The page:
Thursday, January 05, 2006

Six wise blind elephants

This afternoon I visited our Amsterdam office of The Friends of the Western Buddhist Order.

The FWBO is an international network dedicated to communicating Buddhist truths in ways appropriate to the modern world. The essence of Buddhism is timeless and universal. But the forms it takes always adapt according to context.

Now that Buddhism is spreading around the globe, the task is to create new Buddhist traditions relevant to the 21st century. During the past 35 years the FWBO has become one of the largest Buddhist movements, with activities in many cities and rural retreat centres around the world.

After group meditation, one of the students told following funny analogy:

Six wise, blind elephants of Indostan were discussing what humans were like.

Failing to agree, they decided to determine what humans were like by direct observation.

The first wise, blind elephant felt the human, and declared, "Humans are flat."

The other wise, blind elephants, after similarly feeling the human, agreed.





I have looked up the original parable from John Godfrey Saxe (1816-1887), here it goes:


It was six men of Indostan
To learning much inclined,
Who went to see the Elephant
(Though all of them were blind),
That each by observation
Might satisfy his mind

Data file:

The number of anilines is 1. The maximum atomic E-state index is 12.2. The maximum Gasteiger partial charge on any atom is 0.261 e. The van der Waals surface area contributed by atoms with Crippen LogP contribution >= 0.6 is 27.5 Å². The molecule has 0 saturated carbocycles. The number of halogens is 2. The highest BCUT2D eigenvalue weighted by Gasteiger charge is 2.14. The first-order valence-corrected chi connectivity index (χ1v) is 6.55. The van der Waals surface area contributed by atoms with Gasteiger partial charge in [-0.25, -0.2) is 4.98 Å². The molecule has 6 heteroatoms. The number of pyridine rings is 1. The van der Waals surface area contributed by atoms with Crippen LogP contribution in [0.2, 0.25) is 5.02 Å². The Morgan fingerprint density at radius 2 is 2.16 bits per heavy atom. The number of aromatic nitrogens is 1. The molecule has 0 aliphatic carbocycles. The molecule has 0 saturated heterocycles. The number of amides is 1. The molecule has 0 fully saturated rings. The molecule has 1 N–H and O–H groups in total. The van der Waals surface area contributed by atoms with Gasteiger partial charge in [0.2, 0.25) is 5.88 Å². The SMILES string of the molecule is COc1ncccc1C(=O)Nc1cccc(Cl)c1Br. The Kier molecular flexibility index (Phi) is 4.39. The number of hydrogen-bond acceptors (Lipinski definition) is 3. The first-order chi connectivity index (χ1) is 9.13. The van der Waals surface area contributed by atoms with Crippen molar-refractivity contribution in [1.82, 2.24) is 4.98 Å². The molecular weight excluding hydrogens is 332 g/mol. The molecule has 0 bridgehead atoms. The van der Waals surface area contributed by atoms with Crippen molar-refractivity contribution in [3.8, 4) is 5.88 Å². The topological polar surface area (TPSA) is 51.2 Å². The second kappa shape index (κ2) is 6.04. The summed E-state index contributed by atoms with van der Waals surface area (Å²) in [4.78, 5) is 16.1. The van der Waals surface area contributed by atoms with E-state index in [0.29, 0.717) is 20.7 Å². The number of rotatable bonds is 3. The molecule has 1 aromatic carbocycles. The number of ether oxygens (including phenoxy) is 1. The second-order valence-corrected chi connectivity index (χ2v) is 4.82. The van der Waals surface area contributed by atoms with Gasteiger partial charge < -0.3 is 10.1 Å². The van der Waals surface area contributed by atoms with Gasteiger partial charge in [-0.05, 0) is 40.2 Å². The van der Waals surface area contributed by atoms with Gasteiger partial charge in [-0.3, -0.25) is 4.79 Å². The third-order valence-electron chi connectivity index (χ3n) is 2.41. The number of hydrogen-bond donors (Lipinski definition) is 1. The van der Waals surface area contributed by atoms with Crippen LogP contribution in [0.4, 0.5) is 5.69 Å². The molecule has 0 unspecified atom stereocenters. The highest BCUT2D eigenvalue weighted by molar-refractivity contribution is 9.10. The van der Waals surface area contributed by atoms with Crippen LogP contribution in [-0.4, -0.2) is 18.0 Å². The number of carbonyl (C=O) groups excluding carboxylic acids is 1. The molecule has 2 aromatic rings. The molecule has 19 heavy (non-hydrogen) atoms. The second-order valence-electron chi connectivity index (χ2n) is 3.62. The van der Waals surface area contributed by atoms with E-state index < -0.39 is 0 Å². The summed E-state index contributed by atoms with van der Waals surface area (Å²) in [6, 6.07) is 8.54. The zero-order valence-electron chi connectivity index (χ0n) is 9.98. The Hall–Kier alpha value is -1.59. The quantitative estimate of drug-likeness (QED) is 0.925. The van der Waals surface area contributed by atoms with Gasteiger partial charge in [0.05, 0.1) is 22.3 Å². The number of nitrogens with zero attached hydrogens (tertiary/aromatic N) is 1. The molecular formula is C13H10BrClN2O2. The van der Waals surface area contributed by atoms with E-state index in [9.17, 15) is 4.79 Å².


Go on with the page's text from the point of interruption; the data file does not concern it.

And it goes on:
The First approached the Elephant,
And happening to fall
Against his broad and sturdy side,
At once began to bawl:
“God bless me! but the Elephant
Is very like a wall!”

The Second, feeling of the tusk,
Cried, “Ho! what have we here
So very round and smooth and sharp?
To me ’tis mighty clear
This wonder of an Elephant
Is very like a spear!”

The Third approached the animal,
And happening to take
The squirming trunk within his hands,
Thus boldly up and spake:
“I see,” quoth he, “the Elephant
Is very like a snake!”

The Fourth reached out an eager hand,
And felt about the knee.
“What most this wondrous beast is like
Is mighty plain,” quoth he;
“ ‘Tis clear enough the Elephant
Is very like a tree!”

The Fifth, who chanced to touch the ear,
Said: “E’en the blindest man
Can tell what this resembles most;
Deny the fact who can
This marvel of an Elephant
Is very like a fan!”

The Sixth no sooner had begun
About the beast to grope,
Than, seizing on the swinging tail
That fell within his scope,
“I see,” quoth he, “the Elephant
Is very like a rope!”

And so these men of Indostan
Disputed loud and long,
Each in his own opinion
Exceeding stiff and strong,
Though each was partly in the right,
And all were in the wrong!
Moral:
So oft in theologic wars,
The disputants, I ween,
Rail on in utter ignorance
Of what each other mean,
And prate about an Elephant
Not one of them has seen!